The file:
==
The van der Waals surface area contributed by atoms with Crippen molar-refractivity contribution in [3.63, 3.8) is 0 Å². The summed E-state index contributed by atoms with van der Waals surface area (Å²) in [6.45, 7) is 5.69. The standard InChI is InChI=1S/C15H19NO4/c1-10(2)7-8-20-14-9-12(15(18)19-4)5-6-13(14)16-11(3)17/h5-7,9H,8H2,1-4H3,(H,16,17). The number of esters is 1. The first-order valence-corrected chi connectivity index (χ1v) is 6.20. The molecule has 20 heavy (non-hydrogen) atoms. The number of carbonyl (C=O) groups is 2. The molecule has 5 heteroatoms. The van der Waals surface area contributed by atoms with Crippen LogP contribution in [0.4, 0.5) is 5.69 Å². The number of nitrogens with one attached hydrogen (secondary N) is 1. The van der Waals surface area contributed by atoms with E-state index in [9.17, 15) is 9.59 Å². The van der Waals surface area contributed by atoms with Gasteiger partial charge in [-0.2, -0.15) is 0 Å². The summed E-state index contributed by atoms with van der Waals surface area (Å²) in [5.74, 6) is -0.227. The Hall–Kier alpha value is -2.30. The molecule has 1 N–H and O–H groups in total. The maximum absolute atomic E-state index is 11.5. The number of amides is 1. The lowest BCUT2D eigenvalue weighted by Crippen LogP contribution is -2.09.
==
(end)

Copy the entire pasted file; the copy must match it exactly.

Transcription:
The van der Waals surface area contributed by atoms with Crippen molar-refractivity contribution in [3.63, 3.8) is 0 Å². The summed E-state index contributed by atoms with van der Waals surface area (Å²) in [6.45, 7) is 5.69. The standard InChI is InChI=1S/C15H19NO4/c1-10(2)7-8-20-14-9-12(15(18)19-4)5-6-13(14)16-11(3)17/h5-7,9H,8H2,1-4H3,(H,16,17). The number of esters is 1. The first-order valence-corrected chi connectivity index (χ1v) is 6.20. The molecule has 20 heavy (non-hydrogen) atoms. The number of carbonyl (C=O) groups is 2. The molecule has 5 heteroatoms. The van der Waals surface area contributed by atoms with Crippen LogP contribution in [0.4, 0.5) is 5.69 Å². The number of nitrogens with one attached hydrogen (secondary N) is 1. The van der Waals surface area contributed by atoms with E-state index in [9.17, 15) is 9.59 Å². The van der Waals surface area contributed by atoms with Gasteiger partial charge in [-0.2, -0.15) is 0 Å². The summed E-state index contributed by atoms with van der Waals surface area (Å²) in [5.74, 6) is -0.227. The Hall–Kier alpha value is -2.30. The molecule has 1 N–H and O–H groups in total. The maximum absolute atomic E-state index is 11.5. The number of amides is 1. The lowest BCUT2D eigenvalue weighted by Crippen LogP contribution is -2.09.